Past returns are past, future returns are future.
I have no experience in Indian real estate market, but I should mention that any CAGR should take into account inflation. Stocks yield about 6% above inflation. If inflation has been on average at 14-24%, that explains the origin of the high CAGR in real estate.
Also, how much time has your father spent in acquiring, developing and selling real estate? You should take into account the value of that time in the calculated CAGR. Could be that if the value of the real estate is low, but the amount of time spent in managing the investment is high, that the origin of the CAGR is not inherent return in the asset class, but rather the time spent.
With stocks, it's very easy. Just buy an internationally diversified low-cost ETF portfolio. Few hours to find suitable ETFs and estimate the allocation between them.
Also, there's a risk vs return tradeoff. With higher risk, you get higher return. If you buy particularly risky real estate (such as real estate that has no buildings yet), you are essentially buying something akin to an option. If building prices go slightly down, your real estate with no building is worth nothing, because nobody wants to construct new buildings. The construction industry is heavily cyclical. So, I'm saying that the great CAGR could be partially based on the high risk of the investment. With lower risk, you get lower returns.
Furthermore, there's a reversion to the mean tendency in asset class returns. If some asset class has yielded a lot in the past, chances are it will yield less in the future. Prices are not some random process; they revert to the mean.
Diversification is your friend.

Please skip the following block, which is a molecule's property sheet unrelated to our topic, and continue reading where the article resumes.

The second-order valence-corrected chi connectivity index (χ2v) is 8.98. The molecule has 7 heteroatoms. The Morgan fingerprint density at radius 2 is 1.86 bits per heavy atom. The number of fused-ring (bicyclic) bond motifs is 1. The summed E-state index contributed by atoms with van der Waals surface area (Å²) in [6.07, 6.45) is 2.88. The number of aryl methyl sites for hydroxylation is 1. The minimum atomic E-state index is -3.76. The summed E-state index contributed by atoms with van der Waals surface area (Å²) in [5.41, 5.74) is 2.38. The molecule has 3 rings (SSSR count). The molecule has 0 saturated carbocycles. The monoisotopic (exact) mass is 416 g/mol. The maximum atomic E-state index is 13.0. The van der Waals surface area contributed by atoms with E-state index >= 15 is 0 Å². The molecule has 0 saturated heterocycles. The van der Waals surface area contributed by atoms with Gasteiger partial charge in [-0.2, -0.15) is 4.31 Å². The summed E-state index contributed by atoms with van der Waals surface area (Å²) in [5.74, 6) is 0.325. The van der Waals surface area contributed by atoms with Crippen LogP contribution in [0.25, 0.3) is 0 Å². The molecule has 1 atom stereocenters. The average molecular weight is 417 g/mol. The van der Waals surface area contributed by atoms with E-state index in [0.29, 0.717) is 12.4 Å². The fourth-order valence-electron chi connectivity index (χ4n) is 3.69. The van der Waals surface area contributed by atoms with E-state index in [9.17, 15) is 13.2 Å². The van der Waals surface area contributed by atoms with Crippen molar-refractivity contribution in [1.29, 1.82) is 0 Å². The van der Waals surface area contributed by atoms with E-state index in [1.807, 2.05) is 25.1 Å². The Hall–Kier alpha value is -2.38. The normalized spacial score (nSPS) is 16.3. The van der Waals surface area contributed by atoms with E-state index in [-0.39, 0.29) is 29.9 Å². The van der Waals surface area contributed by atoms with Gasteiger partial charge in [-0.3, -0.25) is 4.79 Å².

With real estate, it's practical to invest only locally. That exposes you to a terrible risk. If the Indian economy suffers, you will suffer. With stocks, you can (and should) invest not only in Indian stocks, but in US, European, Japanese, Australian, Canadian, etc. stocks.
If you after careful consideration have decided that owning a house is better than renting, buy a house where you live. That alone means you are already exposed to the real estate market. The rest of your investments should be diversified to a low-cost stock portfolio.
But I'm suggesting that the other option, renting instead of buying, can mean lower total risk (you are not exposed to the risk of an individual building) AND higher return (often times, stocks yield more than real estate).
For those who have a lot of money to invest, there may be a chance to invest to more real estate than the house where you live. If that is the case, of course some allocation between real estate and stocks has to be decided.
Stocks can be real estate, too, with good diversification.
There are stocks of companies that invest in real estate. Those tend to be diversified better than individual real estate purchases. I would heavily recommend such stocks to consider instead of direct investments to real estate. Of course, with such stocks, the management expenses will be deduced. For someone expert in real estate investing, it may make sense to use your own time to manage the investments. But for someone whose time is valuable or who has no expertise in real estate investing, it may make sense to have someone else do the management.
With a well diversified stock portfolio, you get real estate stocks too.
If you buy an index fund or index ETF, they already have some amount of real estate stocks. They have stocks in other sectors, too. Thus, I would encourage you to consider if the real estate that is already in a diversified stock portfolio is enough for you.
Also, another problem with his investment is that the return I have calculated on investment is purely due to increase in prices of lands.
Sounds like a particularly risky investment. Not only that, but also an investment that can yield a lot if the inflation is high. (Hint: stocks yield a lot too when inflation is high.)
A real estate whose value consists of only the value of land, not the value of any building on it, is very similar to an option. I would recommend to avoid investing into options or option-like assets.